Bulimia Nervosa

Bulimia Nervosa

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Bulimia nervosa is an eating disorder characterized by episodes of binge eating, where a person feels out of control and eats more than usual. This usually occurs in combination with compensatory mechanisms to prevent weight gain, including self-induced vomiting, laxative use, and excessive exercise.

Bulimia is most common in women between the ages of 20 and 30. In Europe, its prevalence is under 1-2%.


The causes of eating disorders are not fully understood, but multiple genetic, social, and psychological factors may contribute to the development of bulimia.

Risk Factors

A number of risk factors can lead to the development of bulimia, including:

  • Family history of eating disorders, mental illness, or impulse control disorders
  • Prior mental health diagnosis
  • Poor self-esteem
  • History of abuse or trauma
  • Career or hobby dependent on appearance
  • History of restrictive and binge eating cycles

Clinical Features


Symptoms of bulimia may include:

  • Engaging in binge eating
  • Concerns over body image
  • Frequent trips to the bathroom after eating
  • Uncomfortable eating around others
  • Mood swings, depression, suicidal thoughts, and self-harming behaviour

The term 'purging' is used to refer to binge eating followed by actions such as self-induced vomiting, heavy exercise, laxatives, enemas or diuretics. Other areas to consider in the history may include:

  • Past medical history, mental health diagnoses, and medical conditions
  • Drug history, including regular and over the counter medicine
  • Social history, such as social support, family circumstances, and alcohol/drug use

Clinical Examination

It is important to perform a risk assessment in all patients with suspected eating disorders. This includes assessing risk of self-harm, suicidal behavior, or self-neglect. Eating disorders are commonly accompanied by other mental health disorders such as depression and anxiety.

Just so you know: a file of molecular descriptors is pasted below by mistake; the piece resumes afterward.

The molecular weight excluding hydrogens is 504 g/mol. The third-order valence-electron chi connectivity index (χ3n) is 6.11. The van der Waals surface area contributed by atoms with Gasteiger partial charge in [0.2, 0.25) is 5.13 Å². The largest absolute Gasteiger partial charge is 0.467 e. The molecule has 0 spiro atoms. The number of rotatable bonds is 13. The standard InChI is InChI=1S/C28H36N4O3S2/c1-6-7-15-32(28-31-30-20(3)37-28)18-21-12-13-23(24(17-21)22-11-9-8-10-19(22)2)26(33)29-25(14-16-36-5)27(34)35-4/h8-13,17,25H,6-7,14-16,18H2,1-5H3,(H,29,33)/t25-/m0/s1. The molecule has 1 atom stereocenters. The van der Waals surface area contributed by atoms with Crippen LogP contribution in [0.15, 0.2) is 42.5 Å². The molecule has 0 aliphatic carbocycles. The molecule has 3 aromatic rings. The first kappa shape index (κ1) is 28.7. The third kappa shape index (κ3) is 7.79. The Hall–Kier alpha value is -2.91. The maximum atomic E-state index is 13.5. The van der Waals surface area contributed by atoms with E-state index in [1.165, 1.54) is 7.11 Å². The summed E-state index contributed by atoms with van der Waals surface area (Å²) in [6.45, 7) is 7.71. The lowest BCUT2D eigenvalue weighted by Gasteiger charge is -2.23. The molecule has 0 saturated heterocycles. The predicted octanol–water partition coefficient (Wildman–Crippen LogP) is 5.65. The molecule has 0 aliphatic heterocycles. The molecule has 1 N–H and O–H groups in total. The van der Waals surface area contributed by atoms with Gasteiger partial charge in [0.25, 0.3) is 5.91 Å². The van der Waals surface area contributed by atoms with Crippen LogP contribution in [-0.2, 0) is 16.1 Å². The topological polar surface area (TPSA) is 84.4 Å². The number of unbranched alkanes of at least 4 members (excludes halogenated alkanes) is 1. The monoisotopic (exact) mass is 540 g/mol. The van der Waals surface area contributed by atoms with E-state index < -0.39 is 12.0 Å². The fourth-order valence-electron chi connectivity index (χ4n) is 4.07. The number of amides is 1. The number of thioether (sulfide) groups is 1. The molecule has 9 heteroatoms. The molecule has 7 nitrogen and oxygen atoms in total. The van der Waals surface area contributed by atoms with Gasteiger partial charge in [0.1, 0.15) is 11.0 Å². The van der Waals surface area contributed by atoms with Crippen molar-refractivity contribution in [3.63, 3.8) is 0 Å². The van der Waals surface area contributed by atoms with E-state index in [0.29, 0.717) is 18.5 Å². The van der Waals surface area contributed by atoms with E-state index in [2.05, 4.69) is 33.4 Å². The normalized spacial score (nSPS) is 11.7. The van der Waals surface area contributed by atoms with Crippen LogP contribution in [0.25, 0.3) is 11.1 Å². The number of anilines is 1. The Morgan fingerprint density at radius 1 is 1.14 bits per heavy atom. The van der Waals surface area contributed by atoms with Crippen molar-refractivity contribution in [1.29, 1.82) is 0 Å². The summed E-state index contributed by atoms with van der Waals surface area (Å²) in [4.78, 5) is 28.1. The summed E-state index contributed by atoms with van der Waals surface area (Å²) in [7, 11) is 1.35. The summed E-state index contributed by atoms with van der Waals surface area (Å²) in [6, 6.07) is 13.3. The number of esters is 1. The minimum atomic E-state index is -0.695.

Clinical Findings in Bulimia Nervosa

People with bulimia nervosa may present with a variety of clinical findings, such as weight fluctuations, tooth erosion, swollen salivary glands, mouth ulcers, gastro-oesophageal reflux, alkalosis, hypokalaemia, and Russell's sign.

Differential Diagnoses

Differential diagnoses for bulimia nervosa include anorexia nervosa, body dysmorphic disorder, depression, and obsessive-compulsive disorder. Anorexia nervosa is distinguished from bulimia by a low body mass index, compared to a normal body mass index in bulimia, and restrictive energy intake rather than recurrent episodes of binge eating.


Bedside Investigations

Relevant bedside investigations include height and weight measurements to calculate body mass index, basic observations such as blood pressure and heart rate, urinalysis for ketones, and an electrocardiogram to detect hypokalaemia.

Laboratory Investigations

Laboratory investigations may include urea and electrolyte tests to measure hypokalaemia and creatinine, a full blood count, and liver function tests.


The criteria for diagnosis of bulimia nervosa according to International Classification of Diseases (ICD)-11 include a preoccupation with controlling body weight, repeated bouts of overeating, and compensatory behaviors after overeating, such as self-induced vomiting, the use of laxatives, and excessive exercise, occurring at least once weekly for at least three months.


Management of bulimia nervosa follows a biopsychosocial approach to ensure a holistic treatment plan. Biological therapies such as selective serotonin-reuptake inhibitors (SSRIs) are used in pharmacological management, most commonly fluoxetine and, if poorly tolerated, sertraline. Psychological therapies such as cognitive behavioral are the optimal first-line treatment.

Bulimia Nervosa

Children with bulimia should be offered a family therapy that is focused on bulimia nervosa.

Social Therapies

It is important to provide education about bulimia to the patient and their family. Online support and information can be found on the Beat website.


Complications associated with bulimia include:

  • Irregular menstrual cycles and fertility issues
  • Mental health conditions such as depression and anxiety
  • Gastric ulcers
  • Osteoporosis
  • Heart issues including arrhythmias, heart attacks or failure and cardiomyopathy


  1. ICD-11. Bulimia nervosa. (2021). Available from: LINK
  2. BMJ Best Practice. Bulimia nervosa. (2021). Available from: LINK
  3. NICE CKS. Eating disorders: How common is it?. (2019). Available from LINK
  4. Eating Disorder Hope. What is bulimia: Symptoms, Complications and Causes. Available from: LINK

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